Scientific Computing

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# Scientific Computing - PowerPoint PPT Presentation

Scientific Computing. Numerical Solution Of Ordinary Differential Equations - Euler’s Method. Bungee Jumper – Coupled ODEs. Bungee Jumper – Coupled ODEs. We want to model the vertical dynamics of a jumper connected to a stationary platform with a bungee cord. F=ma Forces :

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Presentation Transcript
Scientific Computing

Numerical Solution Of

Ordinary Differential Equations

- Euler’s Method

Bungee Jumper – Coupled ODEs
• We want to model the vertical dynamics of a jumper connected to a stationary platform with a bungee cord. F=ma
• Forces:
• mg (gravity, g = acceleration due to gravity)
• cd v2(drag force, cd = drag coefficient, v = velocity)

(need to always retard v, so if falling (v>0) need force neg,

if rising (v<0) need force pos to reduce dv/dt)

(use sign(v) for drag force)

• k (x-L) (spring force, x = distance measured down from

platform, L = rest length of cord)

• γ v (damping force, γ is damping coefficient of cord)
Bungee Jumper – Coupled ODEs
• We get
• Dividing by m we get:

k =  = 0 if x  L

k =  = 0 if x  L

Bungee Jumper – Coupled ODEs
• Need to solve two simultaneous ODEs for x and v

k =  = 0 if x  L

Solving First Order ODE’s
• A general form for a first order ODE is
• Or alternatively
• We desire a solution x(t) which satisfies this ODE and one specified boundary condition.

x(a) = c

Initial Value Problem
• An Initial Value Problem (IVP) is to solve a differential equation (of some order) subject to one or more initial conditions.
Analytic Solutions
• Suppose
• This can be clearly solved by integration:
Numerical Solution
• For many ODE’s integration is not possible, need to do a numerical approximation to the solution.
• To find a numerical solution we divide the interval [a,b] for the independent variable t into n subintervals or steps.
Numerical Solution
• Then the value of the true solution is approximated at these n values of t.
• We denote the approximation at these pts by so that
Numerical Solution
• Let x(t) be the actual solution for dx/dt at the step values.
• Then, assuming no roundoff error, the difference in the calculated and true value is the truncation error,
Numerical Solution

Numerical algorithms for solving 1st order odes for an initial condition are based on one of two approaches:

• Direct or indirect use of the Taylor series expansion for the solution function
• Use of open or closed integration formulas.
Numerical Solution

The various solution algorithms are classified into:

• One-step: calculation of xi+1 given the differential equation and previous value: xi
• Multi-step: in addition to the previous information the algorithm requires values of t and x outside of the interval under consideration.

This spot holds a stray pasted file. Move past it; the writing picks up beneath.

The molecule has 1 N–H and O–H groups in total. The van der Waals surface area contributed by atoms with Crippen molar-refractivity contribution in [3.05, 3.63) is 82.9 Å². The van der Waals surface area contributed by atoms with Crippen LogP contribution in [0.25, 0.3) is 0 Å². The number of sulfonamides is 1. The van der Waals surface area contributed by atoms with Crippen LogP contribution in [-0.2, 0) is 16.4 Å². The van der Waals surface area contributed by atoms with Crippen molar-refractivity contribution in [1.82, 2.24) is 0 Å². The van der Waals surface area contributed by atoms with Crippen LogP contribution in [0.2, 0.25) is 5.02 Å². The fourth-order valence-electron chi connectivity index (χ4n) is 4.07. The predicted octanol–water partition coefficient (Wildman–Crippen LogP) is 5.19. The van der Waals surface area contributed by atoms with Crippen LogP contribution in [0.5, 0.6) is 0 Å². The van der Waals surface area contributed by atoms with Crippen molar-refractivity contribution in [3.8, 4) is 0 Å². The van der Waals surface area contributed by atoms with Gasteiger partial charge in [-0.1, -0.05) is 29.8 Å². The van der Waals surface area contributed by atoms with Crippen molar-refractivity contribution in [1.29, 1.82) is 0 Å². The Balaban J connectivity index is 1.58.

Numerical Solution
• The first method considered is based on the Taylor series expansion.
• It forms the basis for some of the other methods.
Taylor Series
• For this method we express the solution x(t) about some starting point t0 using a Taylor expansion.
• The ODE is given by
Taylor Series
• Thus, by substitution from
• Where

and

… etc

Error Analysis for Taylor Approximation
• Suppose we use the nth order Taylor series approximation

to generate the value of x1=x(t1). How close are we to the actual value?

Error Analysis for Taylor Approximation
• In general, suppose we generate points for x by:

to generate the value of xi+1=x(ti+1). How close are we to the actual value?

Error Analysis for Taylor Approximation
• The exact value for x(ti+1) is given by
Error Analysis for Taylor Approximation
• Algorithms for which the last term in expansion is dropped are of order hn.
• The error is of order hn+1.
• The local truncation error is bounded as follows
• where
Taylor Series Solution
• Note: differentiation of f(t,x) can be complicated.
• Direct Taylor expansion is not used other than the simplest case,
Euler’s Method
• The problem with the simple Euler method is the inherent inaccuracy in the formula.

x

x1

x(t)

x(t0)

x(t1)

h

t0

t1

t

Euler’s Method
• The geometric interpretation is shown the diagram.

x

x1

x(t)

x(t0)

x(t1)

h

t0

t1

t

Euler’s Method
• The solution across the interval [t0,t1] is assumed to follow the line tangent to x(t) at t0.
Euler’s Method
• When the method is applied repeatedly across several intervals in sequence, the numerical solution traces out a polygon segment with sides of slope fi, i=0,1,2,…,(n-1).
Euler’s Method
• The simple Euler method is a linear approximation, and is a perfect solution only if the function is linear (or at least linear in the interval).
• This is inherently inaccurate.
• Because of this inaccuracy small step sizes are required when using the algorithm.
Example

A ball at 1200K is allowed to cool down in air at an ambient temperature of 300K. Assuming heat is lost only due to radiation, the differential equation for the temperature of the ball is given by

Find the temperature at

seconds using Euler’s method. Assume a step size of

seconds.

http://numericalmethods.eng.usf.edu

Solution

Step 1:

is the approximate temperature at

http://numericalmethods.eng.usf.edu

Solution Cont

Step 2:

For

is the approximate temperature at

http://numericalmethods.eng.usf.edu

Solution Cont

The exact solution of the ordinary differential equation is given by the solution of a non-linear equation as

The solution to this nonlinear equation at t=480 seconds is

http://numericalmethods.eng.usf.edu

Comparison of Exact and Numerical Solutions

Figure 3. Comparing exact and Euler’s method

http://numericalmethods.eng.usf.edu

Effect of step size

Table 1. Temperature at 480 seconds as a function of step size, h

(exact)

http://numericalmethods.eng.usf.edu

Comparison with exact results

Figure 4. Comparison of Euler’s method with exact solution for different step sizes

http://numericalmethods.eng.usf.edu